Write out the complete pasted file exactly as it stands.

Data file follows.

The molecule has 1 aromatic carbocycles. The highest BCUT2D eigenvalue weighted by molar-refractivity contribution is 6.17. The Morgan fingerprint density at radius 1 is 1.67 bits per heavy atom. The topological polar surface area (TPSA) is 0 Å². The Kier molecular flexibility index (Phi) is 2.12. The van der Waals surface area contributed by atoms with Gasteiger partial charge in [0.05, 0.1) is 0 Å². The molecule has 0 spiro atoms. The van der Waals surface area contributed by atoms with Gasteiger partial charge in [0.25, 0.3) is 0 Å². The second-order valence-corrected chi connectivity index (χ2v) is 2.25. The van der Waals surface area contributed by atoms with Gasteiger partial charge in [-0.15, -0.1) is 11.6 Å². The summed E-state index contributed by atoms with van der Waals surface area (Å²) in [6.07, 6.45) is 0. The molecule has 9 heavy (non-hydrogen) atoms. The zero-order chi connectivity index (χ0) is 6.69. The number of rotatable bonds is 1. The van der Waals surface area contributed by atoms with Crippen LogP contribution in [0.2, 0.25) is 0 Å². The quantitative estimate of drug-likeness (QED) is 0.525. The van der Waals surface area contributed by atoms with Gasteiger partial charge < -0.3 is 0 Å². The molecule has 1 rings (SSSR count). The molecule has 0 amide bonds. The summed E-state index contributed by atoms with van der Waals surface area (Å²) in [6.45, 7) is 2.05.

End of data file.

The molecule has 1 aromatic carbocycles. The highest BCUT2D eigenvalue weighted by molar-refractivity contribution is 6.17. The Morgan fingerprint density at radius 1 is 1.67 bits per heavy atom. The topological polar surface area (TPSA) is 0 Å². The Kier molecular flexibility index (Phi) is 2.12. The van der Waals surface area contributed by atoms with Gasteiger partial charge in [0.05, 0.1) is 0 Å². The molecule has 0 spiro atoms. The van der Waals surface area contributed by atoms with Gasteiger partial charge in [0.25, 0.3) is 0 Å². The second-order valence-corrected chi connectivity index (χ2v) is 2.25. The van der Waals surface area contributed by atoms with Gasteiger partial charge in [-0.15, -0.1) is 11.6 Å². The summed E-state index contributed by atoms with van der Waals surface area (Å²) in [6.07, 6.45) is 0. The molecule has 9 heavy (non-hydrogen) atoms. The zero-order chi connectivity index (χ0) is 6.69. The number of rotatable bonds is 1. The van der Waals surface area contributed by atoms with Crippen LogP contribution in [0.2, 0.25) is 0 Å². The quantitative estimate of drug-likeness (QED) is 0.525. The van der Waals surface area contributed by atoms with Gasteiger partial charge < -0.3 is 0 Å². The molecule has 1 rings (SSSR count). The molecule has 0 amide bonds. The summed E-state index contributed by atoms with van der Waals surface area (Å²) in [6.45, 7) is 2.05.